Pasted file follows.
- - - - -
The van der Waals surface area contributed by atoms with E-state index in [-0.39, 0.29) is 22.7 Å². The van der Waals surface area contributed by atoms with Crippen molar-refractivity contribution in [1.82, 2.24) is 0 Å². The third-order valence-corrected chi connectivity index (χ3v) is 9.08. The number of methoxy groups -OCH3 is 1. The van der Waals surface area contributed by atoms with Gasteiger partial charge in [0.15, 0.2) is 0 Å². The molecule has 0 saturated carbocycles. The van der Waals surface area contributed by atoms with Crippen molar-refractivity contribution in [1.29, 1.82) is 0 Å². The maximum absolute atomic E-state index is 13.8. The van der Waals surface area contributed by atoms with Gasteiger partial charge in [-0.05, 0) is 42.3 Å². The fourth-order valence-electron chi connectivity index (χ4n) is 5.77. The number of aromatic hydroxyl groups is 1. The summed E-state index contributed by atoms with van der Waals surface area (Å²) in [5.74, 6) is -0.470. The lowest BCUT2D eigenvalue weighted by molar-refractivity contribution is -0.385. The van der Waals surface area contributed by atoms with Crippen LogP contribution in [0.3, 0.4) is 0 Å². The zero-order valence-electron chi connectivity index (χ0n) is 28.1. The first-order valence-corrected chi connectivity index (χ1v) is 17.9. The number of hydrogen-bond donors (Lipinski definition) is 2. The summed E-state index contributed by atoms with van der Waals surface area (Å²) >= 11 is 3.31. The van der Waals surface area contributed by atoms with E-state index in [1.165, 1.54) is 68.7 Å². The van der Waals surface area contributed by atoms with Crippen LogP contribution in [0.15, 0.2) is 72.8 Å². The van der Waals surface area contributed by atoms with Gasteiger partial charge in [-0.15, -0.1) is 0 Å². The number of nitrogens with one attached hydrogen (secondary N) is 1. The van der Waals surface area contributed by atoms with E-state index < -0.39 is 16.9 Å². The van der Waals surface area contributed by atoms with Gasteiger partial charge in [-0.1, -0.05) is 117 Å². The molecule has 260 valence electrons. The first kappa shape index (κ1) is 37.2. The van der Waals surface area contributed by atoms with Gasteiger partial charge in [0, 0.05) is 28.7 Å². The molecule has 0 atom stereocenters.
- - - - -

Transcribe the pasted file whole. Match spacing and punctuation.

The van der Waals surface area contributed by atoms with E-state index in [-0.39, 0.29) is 22.7 Å². The van der Waals surface area contributed by atoms with Crippen molar-refractivity contribution in [1.82, 2.24) is 0 Å². The third-order valence-corrected chi connectivity index (χ3v) is 9.08. The number of methoxy groups -OCH3 is 1. The van der Waals surface area contributed by atoms with Gasteiger partial charge in [0.15, 0.2) is 0 Å². The molecule has 0 saturated carbocycles. The van der Waals surface area contributed by atoms with Crippen molar-refractivity contribution in [1.29, 1.82) is 0 Å². The maximum absolute atomic E-state index is 13.8. The van der Waals surface area contributed by atoms with Gasteiger partial charge in [-0.05, 0) is 42.3 Å². The fourth-order valence-electron chi connectivity index (χ4n) is 5.77. The number of aromatic hydroxyl groups is 1. The summed E-state index contributed by atoms with van der Waals surface area (Å²) in [5.74, 6) is -0.470. The lowest BCUT2D eigenvalue weighted by molar-refractivity contribution is -0.385. The van der Waals surface area contributed by atoms with Crippen LogP contribution in [0.3, 0.4) is 0 Å². The zero-order valence-electron chi connectivity index (χ0n) is 28.1. The first-order valence-corrected chi connectivity index (χ1v) is 17.9. The number of hydrogen-bond donors (Lipinski definition) is 2. The summed E-state index contributed by atoms with van der Waals surface area (Å²) >= 11 is 3.31. The van der Waals surface area contributed by atoms with E-state index in [1.165, 1.54) is 68.7 Å². The van der Waals surface area contributed by atoms with Crippen LogP contribution in [0.15, 0.2) is 72.8 Å². The van der Waals surface area contributed by atoms with Gasteiger partial charge in [-0.15, -0.1) is 0 Å². The number of nitrogens with one attached hydrogen (secondary N) is 1. The van der Waals surface area contributed by atoms with E-state index < -0.39 is 16.9 Å². The van der Waals surface area contributed by atoms with Gasteiger partial charge in [-0.1, -0.05) is 117 Å². The molecule has 260 valence electrons. The first kappa shape index (κ1) is 37.2. The van der Waals surface area contributed by atoms with Gasteiger partial charge in [0, 0.05) is 28.7 Å². The molecule has 0 atom stereocenters.